“Today, @Kilili_Sablan and I introduced the bipartisan Shark Fin Sales Elimination Act, which would ban the buying and selling of shark fins in the United States,” announced U.S. Congressman and lead Republican on the House Foriegn Affairs Committee Michael McCaul (TX) last week on Twitter.
“The act of shark finning,” McCaul continued, “cutting off the fin of a shark and then discarding the maimed animal, often still alive, back to sea- is illegal in the U.S. However, these wrongly obtained fins are still imported and exported on American soil, which serves to legitimize the unethical trade chiefly responsible for sharks’ declining populations.”
A report published by an international team of scientists in February did indeed raise new alarm about the ocean’s population of sharks and rays. A vital part of the ocean’s ecosystem, these populations have been under threat for years from overfishing, shark-finning and other environmental malpractices.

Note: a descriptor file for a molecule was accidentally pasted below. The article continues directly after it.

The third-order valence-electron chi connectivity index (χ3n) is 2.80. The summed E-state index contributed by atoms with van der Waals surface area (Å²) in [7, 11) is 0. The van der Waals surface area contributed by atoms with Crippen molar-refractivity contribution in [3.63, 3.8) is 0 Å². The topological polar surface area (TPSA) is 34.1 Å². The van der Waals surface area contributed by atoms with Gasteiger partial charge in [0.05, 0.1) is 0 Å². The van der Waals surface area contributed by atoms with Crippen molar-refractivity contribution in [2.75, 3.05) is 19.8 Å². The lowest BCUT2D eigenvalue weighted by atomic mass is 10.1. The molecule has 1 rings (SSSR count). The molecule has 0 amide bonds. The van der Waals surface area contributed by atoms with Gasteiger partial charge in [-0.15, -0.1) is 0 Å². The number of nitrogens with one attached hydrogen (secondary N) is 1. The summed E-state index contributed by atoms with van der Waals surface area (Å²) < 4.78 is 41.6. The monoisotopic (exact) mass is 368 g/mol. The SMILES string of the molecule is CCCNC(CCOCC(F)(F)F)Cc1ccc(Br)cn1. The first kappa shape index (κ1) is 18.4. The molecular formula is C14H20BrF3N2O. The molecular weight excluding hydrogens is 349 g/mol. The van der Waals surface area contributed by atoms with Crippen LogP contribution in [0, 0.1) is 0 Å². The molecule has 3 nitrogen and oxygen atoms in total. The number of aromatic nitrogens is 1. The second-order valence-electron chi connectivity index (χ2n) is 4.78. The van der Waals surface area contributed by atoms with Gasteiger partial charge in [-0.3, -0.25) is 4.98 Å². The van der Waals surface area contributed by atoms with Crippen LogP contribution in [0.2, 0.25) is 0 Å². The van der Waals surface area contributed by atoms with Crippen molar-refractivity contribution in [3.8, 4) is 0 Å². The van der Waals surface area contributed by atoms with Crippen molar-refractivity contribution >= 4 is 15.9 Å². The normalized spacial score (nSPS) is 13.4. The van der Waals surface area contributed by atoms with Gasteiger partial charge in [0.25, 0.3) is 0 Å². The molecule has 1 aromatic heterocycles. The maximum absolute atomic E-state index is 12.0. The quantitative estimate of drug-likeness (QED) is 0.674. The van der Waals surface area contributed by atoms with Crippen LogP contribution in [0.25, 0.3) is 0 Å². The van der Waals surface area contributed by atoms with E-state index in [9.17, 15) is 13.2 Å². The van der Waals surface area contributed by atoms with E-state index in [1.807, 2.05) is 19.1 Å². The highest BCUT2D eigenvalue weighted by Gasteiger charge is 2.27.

Now, it seems that since 1970, the population of sharks and rays has plunged 70%. Numbers are approaching the point of no return.
“I would say certainly climate change is going to have some negative implications, but those are coming on the horizon,” said Sonja Fordham, president of Shark Advocates. “And overfishing is here right now. It’s been here for decades.”
“Every country can do better,” Fordham says. “One of the simple lessons is that relatively basic safeguards that aren’t always perfectly implemented can really help save sharks and rays.”
U.S. Congressman Kilili Sablan (D), representative for the Northern Mariana Islands and McCaul’s co-sponsor on the bill, agrees.
“The strong, bipartisan support for this legislation sends a clear message that we have to pay more attention to protecting the Earth’s oceans and the life within those oceans. Banning the sale of shark fins to help end this wasteful and cruel practice is important, but just a small step on the way to giving the oceans the full respect they must have in federal law.”
“Ultimately, all life on Earth depends on the health of the oceans,” Sablan concluded.
McCaul and Sablan credited the Humane Society Legislative Fund, the Animal Welfare Institute, Animal Wellness Action, and the Animal Wellness Foundation for helping advance the Shark Fin Sales Elimination Act.
While cruelty to animals, shark finning for example, may seem like a minor problem in a world as beset by trial and tribulation as this one, such isn’t quite the case.